Jon got hooked on petroleum chemistry when he started career with Battelle as an undergraduate laboratory assistant in 1995. “There are a lot of really interesting things you can analyze for in oils—not every oil is the same,” he notes. Since then, he has devoted his career to the science of environmental chemistry and analysis, with a special interest in hydrocarbon forensics. His experience in his 18 years with Battelle has included extraction and analysis of environmental samples for pesticides, PCBs, saturated hydrocarbons, PAHs, and petroleum biomarkers.

Currently, he is most excited about recent work the team has done that combines metagenomics with petroleum chemistry. These studies combine the biology (what microorganisms are active at given point in time) with the chemistry (what hydrocarbons are available at a given time) to better understand what types of microorganisms “eat” different kinds of hydrocarbons. “The really cool thing here is that every location is going to be different,” he points out. “Colder climates are going to have different types of bacteria than more tropical climates, which will lead to varied times for biodegradation and all sorts of different degradation pathways.” Over time, these studies will help scientists better understand how microorganisms break down oil under different conditions, and how biological communities return to normal background states after an oil spill.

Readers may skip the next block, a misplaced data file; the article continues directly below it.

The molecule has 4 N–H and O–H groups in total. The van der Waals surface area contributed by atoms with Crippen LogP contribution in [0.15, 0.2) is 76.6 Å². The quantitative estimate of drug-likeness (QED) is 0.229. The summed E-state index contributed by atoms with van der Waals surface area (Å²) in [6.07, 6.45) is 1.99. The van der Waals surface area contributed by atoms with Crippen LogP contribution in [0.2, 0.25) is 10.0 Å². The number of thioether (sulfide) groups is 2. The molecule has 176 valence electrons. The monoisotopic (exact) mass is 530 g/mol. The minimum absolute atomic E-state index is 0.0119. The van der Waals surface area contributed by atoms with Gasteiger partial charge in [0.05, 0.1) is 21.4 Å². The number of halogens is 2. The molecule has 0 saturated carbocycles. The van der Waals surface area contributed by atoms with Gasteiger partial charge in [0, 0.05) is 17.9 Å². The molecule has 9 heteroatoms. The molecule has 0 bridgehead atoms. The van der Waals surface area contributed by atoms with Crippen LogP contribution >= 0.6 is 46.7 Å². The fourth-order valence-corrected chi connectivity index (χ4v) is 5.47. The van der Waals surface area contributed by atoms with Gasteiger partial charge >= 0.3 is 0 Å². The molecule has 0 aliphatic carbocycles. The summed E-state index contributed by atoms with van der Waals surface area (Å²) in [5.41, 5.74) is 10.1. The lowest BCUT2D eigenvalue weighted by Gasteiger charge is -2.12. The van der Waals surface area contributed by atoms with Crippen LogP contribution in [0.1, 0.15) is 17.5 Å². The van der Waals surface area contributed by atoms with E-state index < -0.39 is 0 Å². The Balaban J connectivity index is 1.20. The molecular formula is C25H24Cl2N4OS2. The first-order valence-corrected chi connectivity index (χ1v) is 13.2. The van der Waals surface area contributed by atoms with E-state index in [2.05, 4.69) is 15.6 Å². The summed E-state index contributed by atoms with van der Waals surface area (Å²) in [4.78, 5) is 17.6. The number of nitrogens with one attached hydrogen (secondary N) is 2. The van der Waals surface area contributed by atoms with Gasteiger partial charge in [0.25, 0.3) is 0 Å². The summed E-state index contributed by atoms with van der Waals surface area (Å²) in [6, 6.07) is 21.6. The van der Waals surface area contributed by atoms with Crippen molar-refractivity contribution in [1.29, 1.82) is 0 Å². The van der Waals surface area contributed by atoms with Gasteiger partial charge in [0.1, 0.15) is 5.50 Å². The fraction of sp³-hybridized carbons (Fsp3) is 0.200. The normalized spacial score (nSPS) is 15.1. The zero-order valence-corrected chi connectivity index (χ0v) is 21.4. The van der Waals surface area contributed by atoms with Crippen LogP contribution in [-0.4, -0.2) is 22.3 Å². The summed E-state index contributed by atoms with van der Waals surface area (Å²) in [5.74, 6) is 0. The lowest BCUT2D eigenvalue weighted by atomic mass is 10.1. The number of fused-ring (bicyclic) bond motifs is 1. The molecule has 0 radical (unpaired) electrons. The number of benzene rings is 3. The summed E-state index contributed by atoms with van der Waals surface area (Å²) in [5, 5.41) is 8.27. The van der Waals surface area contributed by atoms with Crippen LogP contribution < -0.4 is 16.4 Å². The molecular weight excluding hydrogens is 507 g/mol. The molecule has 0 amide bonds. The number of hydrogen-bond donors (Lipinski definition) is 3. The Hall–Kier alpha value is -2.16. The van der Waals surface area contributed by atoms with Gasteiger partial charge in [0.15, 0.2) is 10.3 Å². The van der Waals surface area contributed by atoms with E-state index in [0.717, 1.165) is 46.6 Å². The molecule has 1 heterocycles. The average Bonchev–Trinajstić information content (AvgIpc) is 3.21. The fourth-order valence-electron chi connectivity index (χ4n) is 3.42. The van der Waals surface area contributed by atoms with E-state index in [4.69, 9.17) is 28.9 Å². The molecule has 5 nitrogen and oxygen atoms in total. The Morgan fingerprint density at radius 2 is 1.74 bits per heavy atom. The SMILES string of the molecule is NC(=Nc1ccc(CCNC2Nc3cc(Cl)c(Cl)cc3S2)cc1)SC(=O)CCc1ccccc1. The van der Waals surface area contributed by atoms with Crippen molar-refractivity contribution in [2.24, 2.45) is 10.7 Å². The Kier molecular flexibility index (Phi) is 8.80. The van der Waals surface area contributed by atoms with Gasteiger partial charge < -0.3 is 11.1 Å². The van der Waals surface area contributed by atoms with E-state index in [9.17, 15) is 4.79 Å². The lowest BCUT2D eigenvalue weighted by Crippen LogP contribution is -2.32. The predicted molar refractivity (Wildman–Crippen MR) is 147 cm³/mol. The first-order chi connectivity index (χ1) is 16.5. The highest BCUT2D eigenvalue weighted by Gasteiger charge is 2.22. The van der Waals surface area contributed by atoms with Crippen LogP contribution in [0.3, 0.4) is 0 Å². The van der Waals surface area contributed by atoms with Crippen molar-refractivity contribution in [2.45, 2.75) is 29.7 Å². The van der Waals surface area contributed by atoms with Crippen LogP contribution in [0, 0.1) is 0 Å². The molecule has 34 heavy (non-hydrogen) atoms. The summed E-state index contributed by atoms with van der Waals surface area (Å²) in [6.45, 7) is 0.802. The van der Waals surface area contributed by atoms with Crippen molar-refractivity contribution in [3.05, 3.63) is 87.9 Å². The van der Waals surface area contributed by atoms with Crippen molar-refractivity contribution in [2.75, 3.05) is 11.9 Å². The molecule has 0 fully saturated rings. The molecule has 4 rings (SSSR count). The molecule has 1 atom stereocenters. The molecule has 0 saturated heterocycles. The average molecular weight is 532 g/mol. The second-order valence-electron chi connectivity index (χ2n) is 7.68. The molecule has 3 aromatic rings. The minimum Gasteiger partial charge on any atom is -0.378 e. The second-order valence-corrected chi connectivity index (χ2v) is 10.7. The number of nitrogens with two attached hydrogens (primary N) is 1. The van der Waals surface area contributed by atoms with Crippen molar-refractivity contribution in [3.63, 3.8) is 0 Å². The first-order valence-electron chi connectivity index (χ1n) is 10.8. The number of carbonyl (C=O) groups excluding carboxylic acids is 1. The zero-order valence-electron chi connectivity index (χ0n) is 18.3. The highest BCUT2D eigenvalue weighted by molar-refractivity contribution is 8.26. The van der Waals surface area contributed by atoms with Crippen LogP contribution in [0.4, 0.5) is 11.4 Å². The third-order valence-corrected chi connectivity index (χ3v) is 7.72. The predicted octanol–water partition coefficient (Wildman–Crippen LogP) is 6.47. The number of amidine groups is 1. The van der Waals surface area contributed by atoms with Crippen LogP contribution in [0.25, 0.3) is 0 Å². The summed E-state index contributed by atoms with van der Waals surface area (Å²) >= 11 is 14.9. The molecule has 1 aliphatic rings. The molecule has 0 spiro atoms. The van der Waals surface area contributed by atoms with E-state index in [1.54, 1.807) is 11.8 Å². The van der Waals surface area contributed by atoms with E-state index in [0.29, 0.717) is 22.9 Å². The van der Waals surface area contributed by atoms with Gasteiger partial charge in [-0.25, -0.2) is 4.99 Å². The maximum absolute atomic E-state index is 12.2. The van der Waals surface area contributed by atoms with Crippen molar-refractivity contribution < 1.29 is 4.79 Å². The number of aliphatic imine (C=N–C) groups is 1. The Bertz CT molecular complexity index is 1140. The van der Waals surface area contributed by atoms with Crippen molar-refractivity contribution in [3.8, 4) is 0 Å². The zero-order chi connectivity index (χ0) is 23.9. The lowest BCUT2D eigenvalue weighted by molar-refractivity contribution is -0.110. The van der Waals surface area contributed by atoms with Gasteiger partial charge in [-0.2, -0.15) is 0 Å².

The ACS group recently moved into brand new, state-of-the-art laboratories in Norwell, Massachusetts, and Jon is excited to expand the range of advanced analytical methods available to Battelle’s oil & gas clients with options such as GCxGC-TOF/MS. “There is a potential here for being able to tease out minor differences in oils from the same field or geological location, say between a natural oil seep and a spill, that traditional methods might not be able to detect,” he says. “There is also a lot more that can be done here to determine potential toxicity. Not everything found in a total petroleum number may be toxic. Better understanding these kinds of nuances would greatly benefit our clients.” 

Srikanta Mishra

Srikanta Mishra, Senior Research Leader

Senior Research Leader Dr. Srikanta Mishra is one of today’s foremost experts on geosystems modeling, uncertainty quantification and integrated system risk assessment. But at heart, he’s a teacher. Whether simply talking to clients or giving a TEDx talk (What the Frack?), Srikanta brings both passion and clear thinking to the complex issues surrounding oil & gas development.